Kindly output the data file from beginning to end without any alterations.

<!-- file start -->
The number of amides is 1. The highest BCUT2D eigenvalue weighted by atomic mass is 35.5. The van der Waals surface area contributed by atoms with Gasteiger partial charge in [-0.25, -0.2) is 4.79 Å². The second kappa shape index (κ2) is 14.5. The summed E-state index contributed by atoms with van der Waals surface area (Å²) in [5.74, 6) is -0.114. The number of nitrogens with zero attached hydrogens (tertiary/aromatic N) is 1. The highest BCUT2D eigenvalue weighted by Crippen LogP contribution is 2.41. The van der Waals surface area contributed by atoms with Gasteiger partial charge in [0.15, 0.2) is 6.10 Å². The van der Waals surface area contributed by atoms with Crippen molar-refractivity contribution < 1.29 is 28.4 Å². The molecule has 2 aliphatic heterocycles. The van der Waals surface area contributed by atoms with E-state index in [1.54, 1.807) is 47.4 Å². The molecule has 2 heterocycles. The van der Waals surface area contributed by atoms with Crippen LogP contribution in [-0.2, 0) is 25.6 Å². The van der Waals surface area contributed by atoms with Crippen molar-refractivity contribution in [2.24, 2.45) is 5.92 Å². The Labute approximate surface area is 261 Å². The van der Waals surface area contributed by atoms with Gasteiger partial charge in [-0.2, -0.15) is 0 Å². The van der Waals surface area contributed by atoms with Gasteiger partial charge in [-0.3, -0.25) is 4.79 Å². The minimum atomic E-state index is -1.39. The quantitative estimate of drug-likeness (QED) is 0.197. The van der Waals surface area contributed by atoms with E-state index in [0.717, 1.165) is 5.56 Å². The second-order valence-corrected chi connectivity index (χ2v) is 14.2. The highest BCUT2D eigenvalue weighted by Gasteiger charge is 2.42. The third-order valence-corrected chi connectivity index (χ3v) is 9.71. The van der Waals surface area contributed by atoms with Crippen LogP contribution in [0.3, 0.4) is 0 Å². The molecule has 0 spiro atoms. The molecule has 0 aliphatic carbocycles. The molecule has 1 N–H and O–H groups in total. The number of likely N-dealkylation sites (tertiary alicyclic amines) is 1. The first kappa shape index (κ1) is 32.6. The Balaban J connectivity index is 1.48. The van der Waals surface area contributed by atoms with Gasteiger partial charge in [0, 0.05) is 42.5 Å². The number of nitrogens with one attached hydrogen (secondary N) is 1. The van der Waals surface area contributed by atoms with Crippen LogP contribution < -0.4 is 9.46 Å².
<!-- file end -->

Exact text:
The number of amides is 1. The highest BCUT2D eigenvalue weighted by atomic mass is 35.5. The van der Waals surface area contributed by atoms with Gasteiger partial charge in [-0.25, -0.2) is 4.79 Å². The second kappa shape index (κ2) is 14.5. The summed E-state index contributed by atoms with van der Waals surface area (Å²) in [5.74, 6) is -0.114. The number of nitrogens with zero attached hydrogens (tertiary/aromatic N) is 1. The highest BCUT2D eigenvalue weighted by Crippen LogP contribution is 2.41. The van der Waals surface area contributed by atoms with Gasteiger partial charge in [0.15, 0.2) is 6.10 Å². The van der Waals surface area contributed by atoms with Crippen molar-refractivity contribution < 1.29 is 28.4 Å². The molecule has 2 aliphatic heterocycles. The van der Waals surface area contributed by atoms with E-state index in [1.54, 1.807) is 47.4 Å². The molecule has 2 heterocycles. The van der Waals surface area contributed by atoms with Crippen LogP contribution in [-0.2, 0) is 25.6 Å². The van der Waals surface area contributed by atoms with Crippen molar-refractivity contribution in [2.24, 2.45) is 5.92 Å². The Labute approximate surface area is 261 Å². The van der Waals surface area contributed by atoms with Gasteiger partial charge in [-0.2, -0.15) is 0 Å². The van der Waals surface area contributed by atoms with Gasteiger partial charge in [-0.3, -0.25) is 4.79 Å². The minimum atomic E-state index is -1.39. The quantitative estimate of drug-likeness (QED) is 0.197. The van der Waals surface area contributed by atoms with E-state index in [0.717, 1.165) is 5.56 Å². The second-order valence-corrected chi connectivity index (χ2v) is 14.2. The highest BCUT2D eigenvalue weighted by Gasteiger charge is 2.42. The third-order valence-corrected chi connectivity index (χ3v) is 9.71. The van der Waals surface area contributed by atoms with Crippen LogP contribution in [0.3, 0.4) is 0 Å². The molecule has 0 spiro atoms. The molecule has 0 aliphatic carbocycles. The molecule has 1 N–H and O–H groups in total. The number of likely N-dealkylation sites (tertiary alicyclic amines) is 1. The first kappa shape index (κ1) is 32.6. The Balaban J connectivity index is 1.48. The van der Waals surface area contributed by atoms with Gasteiger partial charge in [0, 0.05) is 42.5 Å². The number of nitrogens with one attached hydrogen (secondary N) is 1. The van der Waals surface area contributed by atoms with Crippen LogP contribution < -0.4 is 9.46 Å².